The popular Israeli satirical television program, Eretz Nehederet (A Wonderful Land, Israel Channel 2), in its show dedicated to Israel’s 66th year of independence, breathed life into US Secretarty of State John Kerry’s comments that if Israel does not reach an agreement with the Palestinians, it runs the of risk becoming an “apartheid state.”
While the “apartheid” word is not at all new to the Palestinian-Israeli conflict, being used by Palestinians, and harsh critics of Israel, to describe the two-tiered system of law applied unequally to Jews and Palestinians, both in Israel and the Occupied Territories, for Israelis it is taboo. As a result, it was no surprise that Kerry, under pressure from Democrats and Republicans alike, clarified his words, retracting his statement, in an attempt to cool the growing brouhaha in Washington.
Even if Kerry’s words were received with total disdain by the Israeli government, it seems that for some Israelis it has opened a new space for public debate. This fact is confirmed not only by a number of articles which came out in Israel following John Kerry’s statement, such as one entitled “Is this not Apartheid,” by leftist Haaretz Columnist, Gideon Levy, who points out that similar to other “forbidden words,” its high time that this word now be introduced into the Israeli lexicon.
Jumping on the bandwagon, Eretz Nehederet decided to take a bite of the forbidden fruit, using the “A-word” in a provocative mock interview held between the program’s newscaster (Eyal Kitzis) and Israeli Prime Minister Benjamin Netanyahu (Mariano Idelman), which was aimed at poking fun at the government’s inability, or lack of will, at moving forward on a peace agreement with the Palestinians.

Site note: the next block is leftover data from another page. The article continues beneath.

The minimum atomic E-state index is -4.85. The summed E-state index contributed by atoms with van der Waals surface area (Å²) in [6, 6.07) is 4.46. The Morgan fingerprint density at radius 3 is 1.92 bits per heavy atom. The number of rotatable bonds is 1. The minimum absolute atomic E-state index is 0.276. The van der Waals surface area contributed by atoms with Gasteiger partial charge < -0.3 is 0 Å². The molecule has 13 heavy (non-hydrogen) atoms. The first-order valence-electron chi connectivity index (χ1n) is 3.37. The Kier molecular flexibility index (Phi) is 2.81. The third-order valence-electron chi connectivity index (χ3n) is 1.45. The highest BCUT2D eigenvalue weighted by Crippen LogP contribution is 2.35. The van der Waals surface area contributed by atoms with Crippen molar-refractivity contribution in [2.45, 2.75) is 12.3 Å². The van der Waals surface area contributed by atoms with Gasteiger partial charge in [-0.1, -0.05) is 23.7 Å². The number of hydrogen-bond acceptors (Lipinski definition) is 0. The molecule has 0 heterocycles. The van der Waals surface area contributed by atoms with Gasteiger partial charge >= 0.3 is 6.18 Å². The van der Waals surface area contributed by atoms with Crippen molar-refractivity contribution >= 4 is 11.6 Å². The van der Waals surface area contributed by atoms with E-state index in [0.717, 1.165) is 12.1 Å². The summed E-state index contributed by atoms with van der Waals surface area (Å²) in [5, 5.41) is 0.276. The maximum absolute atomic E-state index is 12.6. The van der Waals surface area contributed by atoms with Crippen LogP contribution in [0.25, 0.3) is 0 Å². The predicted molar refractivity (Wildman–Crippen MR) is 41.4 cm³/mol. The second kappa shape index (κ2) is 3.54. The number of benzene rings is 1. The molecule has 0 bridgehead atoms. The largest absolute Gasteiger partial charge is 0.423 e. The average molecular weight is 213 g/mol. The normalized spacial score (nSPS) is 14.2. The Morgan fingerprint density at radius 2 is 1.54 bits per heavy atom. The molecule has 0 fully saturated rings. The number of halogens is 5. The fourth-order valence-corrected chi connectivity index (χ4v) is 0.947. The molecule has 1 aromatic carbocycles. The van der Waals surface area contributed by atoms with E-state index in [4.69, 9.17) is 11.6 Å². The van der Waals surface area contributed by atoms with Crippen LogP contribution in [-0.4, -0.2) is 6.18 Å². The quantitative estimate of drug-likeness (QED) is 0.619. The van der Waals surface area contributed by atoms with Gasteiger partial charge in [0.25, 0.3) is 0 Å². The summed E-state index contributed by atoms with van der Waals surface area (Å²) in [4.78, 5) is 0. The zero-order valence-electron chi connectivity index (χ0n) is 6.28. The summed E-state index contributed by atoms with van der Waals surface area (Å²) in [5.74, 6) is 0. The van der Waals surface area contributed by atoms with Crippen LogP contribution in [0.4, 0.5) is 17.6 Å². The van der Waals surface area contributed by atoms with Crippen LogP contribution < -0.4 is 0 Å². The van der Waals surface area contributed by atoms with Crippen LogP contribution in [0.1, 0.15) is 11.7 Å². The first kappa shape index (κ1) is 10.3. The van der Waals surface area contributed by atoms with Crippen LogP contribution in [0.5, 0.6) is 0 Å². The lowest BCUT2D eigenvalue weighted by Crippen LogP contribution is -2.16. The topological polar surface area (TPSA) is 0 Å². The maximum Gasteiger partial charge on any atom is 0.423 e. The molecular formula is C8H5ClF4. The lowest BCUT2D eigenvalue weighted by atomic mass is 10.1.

The interview heats up when the newscaster asks (the pretend) Netanyahu what he thinks of Kerry’s apartheid statement, with Netanyahu trying to discard the claim of apartheid by using the “Holocaust” card, saying: “How can they say about us something to do with apartheid; especially now, only 6 days after Holocaust Memorial Day, and 359 days before the next Holocaust Memorial Day! I demand an apology from you!"
The newscaster then brings up on screen an automatic official worded apology, basically that highlights the fact that Israel is an apartheid state.
“During the television show, Eretz Nehederet, the term apartheid was used, which could be understood as if Israel is ruling two million people without civil rights; we apologize if any Jew has been offended by these words”
While Eretz Nehederet is known for striking up controversy, it seems that this episode hit another raw nerve, by also challenging Israeli politician's use of the Holocaust to stifle debate, as we saw in Netanyahu’s answer. In fact, in the same episode, the show mocked the current Minister of Education, Shai Piron’s decision to introduce Holocaust studies for children as young as first grade, in a skit that depicted a yellow Jewish star explaining the horrors of the Holocaust in a satirical way to a young child.
While some will brush off the show’s use of “apartheid” as just another attempt to force the show’s leftist agenda onto Israeli public at large, in an article on an Israeli internet website, Walla, Lilach Volach, praised the fact that after an uneventful season Eretz Nehederet decided to make some noise. She argues that even if it “took a stance that not everyone loves,” challenging the viewer “is the meaning of satire.” Volach goes on to remind that the show should kick at both the Israeli’s “right” and “left” side and “light a fire” under the viewers’ comfortable chair.
Satire or not, it seems that the word apartheid is here to stay; while silenced in the US mainstream debate on Israel and Palestine, the fact that Eretz Nehederet touched upon it is another sign that it could become a central point of discussion in Israel. Perhaps, Lisa Goldman, in her recent article, which appears on the Israeli English news website, +972, explains it best, arguing that if this is not apartheid, then what is “a system by which a colonizing government has controlled 2.5 million people for 47 years, depriving them of their basic civil rights based on their ethnicity?”